IDEAL House at Lincoln Academy

Three students stand in front of Lincoln Academy’s new IDEAL house, preparing to go on an ecology walk. The IDEAL program is designed for students who benefit from a non-traditional teaching format. Jenny Mayher photo.

Across from the Lincoln Academy softball field sits an unassuming white house that offers respite from the bustle of the main academic building at LA. In this house 10 students and 4 staff people spend their days working on self-paced education with a special emphasis on life skills.

The program is called IDEAL (Innovatively Designed Education for All Learners) and it is specially designed to help non-traditional learners thrive. In the mornings the 10 students in the program attend vocational classes at the Bath Regional Career and and Technical Center (BRCTC) or Midcoast School of Technology in Rockland (MST), have Service-Based Learning, or work at job outside of school. They spend afternoons in the new IDEAL center just off campus, and work through a curriculum that leaves plenty of room for students individual interests and personal attention from staff.

To qualify for IDEAL, students need to be part of the special education program, and who learn best outside of the traditional classroom. These students particularly benefit from a more hands-on, individualized curriculum.

Andrea Keushguerian at IDEAL

Special Education teacher Andrea Keushguerian tracks student progress on a chart in the new IDEAL house at Lincoln Academy. Jenny Mayher photo.

Students complete two academic blocks per day as part of the IDEAL program. These blocks include English, Science, Consumer Math, Algebra, History, Fine Arts, industrial arts, and independent living skills like cooking and personal finance. When a student completes a block he or she can check off the assignment for the day, and move on at their own pace to their next block.

IDEAL students are supported academically by four staff people. While they team teach nearly every unit, and emphasize that all four work collaboratively based on student needs, the faculty members each have their specialties. Special Education teacher Andrea Keushguerian teaches math and science. As an experienced chef she also works with students to complete their cooking units. Special education teacher Janna Civittolo has a background in art, social studies, and juvenile justice, so she is able to guide students on the humanities and behavioral components of their academic plans. Ed Tech Charlie Mitchell leads service learning projects and industrial arts skill-building, and Ed Tech Margery Kelly focuses on biology, especially ecology, gardening, and other subjects taught outdoors.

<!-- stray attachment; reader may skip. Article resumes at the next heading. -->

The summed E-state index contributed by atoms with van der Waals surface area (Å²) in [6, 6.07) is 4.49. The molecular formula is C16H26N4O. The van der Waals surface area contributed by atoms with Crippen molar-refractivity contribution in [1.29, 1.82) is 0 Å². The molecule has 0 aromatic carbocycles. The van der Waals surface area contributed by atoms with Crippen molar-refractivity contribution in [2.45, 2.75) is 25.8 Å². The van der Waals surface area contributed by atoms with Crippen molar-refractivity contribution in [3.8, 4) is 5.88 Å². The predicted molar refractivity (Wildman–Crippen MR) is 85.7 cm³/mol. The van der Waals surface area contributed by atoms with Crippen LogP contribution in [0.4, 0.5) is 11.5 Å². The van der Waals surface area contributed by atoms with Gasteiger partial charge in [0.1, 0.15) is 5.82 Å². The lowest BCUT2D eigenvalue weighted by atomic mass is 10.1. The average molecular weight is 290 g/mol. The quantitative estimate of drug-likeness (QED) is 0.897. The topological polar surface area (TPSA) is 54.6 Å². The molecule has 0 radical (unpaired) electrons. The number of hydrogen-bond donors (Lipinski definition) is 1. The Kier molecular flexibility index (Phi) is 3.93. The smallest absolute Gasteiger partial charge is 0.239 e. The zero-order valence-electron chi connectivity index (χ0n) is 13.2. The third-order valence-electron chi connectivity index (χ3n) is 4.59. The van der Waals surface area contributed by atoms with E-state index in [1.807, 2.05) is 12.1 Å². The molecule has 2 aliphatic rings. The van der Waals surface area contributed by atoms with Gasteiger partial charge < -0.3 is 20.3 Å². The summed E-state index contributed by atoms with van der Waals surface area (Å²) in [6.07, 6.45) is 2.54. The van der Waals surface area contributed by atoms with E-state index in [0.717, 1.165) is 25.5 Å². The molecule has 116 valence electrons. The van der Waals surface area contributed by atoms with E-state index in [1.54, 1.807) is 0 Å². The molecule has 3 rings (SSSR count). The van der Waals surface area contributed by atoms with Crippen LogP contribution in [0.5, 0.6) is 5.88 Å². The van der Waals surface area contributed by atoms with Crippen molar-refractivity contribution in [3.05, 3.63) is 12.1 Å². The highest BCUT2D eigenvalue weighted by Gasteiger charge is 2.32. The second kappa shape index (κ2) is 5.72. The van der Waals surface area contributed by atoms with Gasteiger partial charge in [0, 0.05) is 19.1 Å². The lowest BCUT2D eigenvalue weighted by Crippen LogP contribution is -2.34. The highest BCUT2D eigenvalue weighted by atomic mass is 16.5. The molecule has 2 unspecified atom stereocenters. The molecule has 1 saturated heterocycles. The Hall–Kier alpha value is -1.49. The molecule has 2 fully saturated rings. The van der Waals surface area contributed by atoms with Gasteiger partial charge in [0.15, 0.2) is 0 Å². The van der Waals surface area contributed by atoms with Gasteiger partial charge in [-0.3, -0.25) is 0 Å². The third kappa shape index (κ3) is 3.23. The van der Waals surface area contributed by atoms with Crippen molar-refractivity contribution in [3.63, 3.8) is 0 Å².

IDEAL Kitchen

Ed Tech Charlie Mitchell helps a student with class work in the IDEAL house kitchen. Lincoln Academy’s IDEAL students benefit from plenty of one-on-one attention from teachers. Jenny Mayher photo.

Students work at their own pace, and fill out learning reflection sheets daily to demonstrate their progress in each instructional area.

Completing academic assignments and meeting behavioral expectations allows students to participate in a “token economy” that is part of the IDEAL program. As students earn tokens through meeting expectations, completing academic work and service projects, they can use these for treats and privileges, starting with snacks and free time, and eventually building up to gas cards and gift cards for more advanced and older students.

“This is part of a positive behavioral intervention system that we are working on with [Lincoln Academy Director of Special Services] Laurie Zimmerli,” explained Civittolo. “We try to always emphasize the positive in this program. The token economy helps us reward student progress over time.”

“Another thing we have really worked on here is our partnerships with local organizations,” Civittolo continued. “We have worked with the Damariscotta River Association on several projects, including the Wabanaki canoe construction in ATEC. We try to get the students out into the community, for work or volunteering, as much as we can.”

IDEAL study space

A student studies in a small sunny room in Lincoln Academy’s new IDEAL house. The new house offers quiet spaces for the 10 students in the program to spread out during their academic time. Jenny Mayher photo.

Each afternoon finds the ten participants working in pairs or alone on projects, sitting on the floor or in comfortable furniture spread across the five small rooms of the house. The rooms are flooded with sunlight, and the atmosphere is peaceful.

“For the last two years the program was located in a classroom on the main hallway up the hill,” said Keushguerian. “This space is a huge improvement. This program ensures that we can serve all special education students at Lincoln Academy, regardless of their learning style. For some students the noise and activity in the main building is just too overwhelming. This house is quiet, off the beaten path, and has a space for everyone.”